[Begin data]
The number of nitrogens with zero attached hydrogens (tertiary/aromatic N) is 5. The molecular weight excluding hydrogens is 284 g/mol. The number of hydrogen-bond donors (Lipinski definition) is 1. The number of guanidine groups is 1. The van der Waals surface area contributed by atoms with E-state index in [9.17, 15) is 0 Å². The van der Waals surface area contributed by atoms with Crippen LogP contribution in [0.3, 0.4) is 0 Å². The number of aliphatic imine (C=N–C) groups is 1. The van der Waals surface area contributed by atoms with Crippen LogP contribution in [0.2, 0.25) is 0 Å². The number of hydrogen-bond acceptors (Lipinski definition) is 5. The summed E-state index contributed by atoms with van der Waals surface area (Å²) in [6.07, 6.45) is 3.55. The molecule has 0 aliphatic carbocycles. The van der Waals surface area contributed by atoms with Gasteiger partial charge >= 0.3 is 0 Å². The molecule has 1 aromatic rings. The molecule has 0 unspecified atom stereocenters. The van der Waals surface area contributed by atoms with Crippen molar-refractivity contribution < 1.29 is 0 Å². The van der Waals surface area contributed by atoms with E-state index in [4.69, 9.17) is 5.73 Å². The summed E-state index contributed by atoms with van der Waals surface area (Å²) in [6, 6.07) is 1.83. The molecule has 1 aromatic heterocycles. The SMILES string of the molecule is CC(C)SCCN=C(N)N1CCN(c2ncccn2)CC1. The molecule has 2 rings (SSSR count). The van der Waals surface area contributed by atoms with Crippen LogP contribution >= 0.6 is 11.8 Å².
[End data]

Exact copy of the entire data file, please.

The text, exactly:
The number of nitrogens with zero attached hydrogens (tertiary/aromatic N) is 5. The molecular weight excluding hydrogens is 284 g/mol. The number of hydrogen-bond donors (Lipinski definition) is 1. The number of guanidine groups is 1. The van der Waals surface area contributed by atoms with E-state index in [9.17, 15) is 0 Å². The van der Waals surface area contributed by atoms with Crippen LogP contribution in [0.3, 0.4) is 0 Å². The number of aliphatic imine (C=N–C) groups is 1. The van der Waals surface area contributed by atoms with Crippen LogP contribution in [0.2, 0.25) is 0 Å². The number of hydrogen-bond acceptors (Lipinski definition) is 5. The summed E-state index contributed by atoms with van der Waals surface area (Å²) in [6.07, 6.45) is 3.55. The molecule has 0 aliphatic carbocycles. The van der Waals surface area contributed by atoms with Gasteiger partial charge >= 0.3 is 0 Å². The molecule has 1 aromatic rings. The molecule has 0 unspecified atom stereocenters. The van der Waals surface area contributed by atoms with Crippen molar-refractivity contribution < 1.29 is 0 Å². The van der Waals surface area contributed by atoms with E-state index in [4.69, 9.17) is 5.73 Å². The summed E-state index contributed by atoms with van der Waals surface area (Å²) in [6, 6.07) is 1.83. The molecule has 1 aromatic heterocycles. The SMILES string of the molecule is CC(C)SCCN=C(N)N1CCN(c2ncccn2)CC1. The molecule has 2 rings (SSSR count). The van der Waals surface area contributed by atoms with Crippen LogP contribution >= 0.6 is 11.8 Å².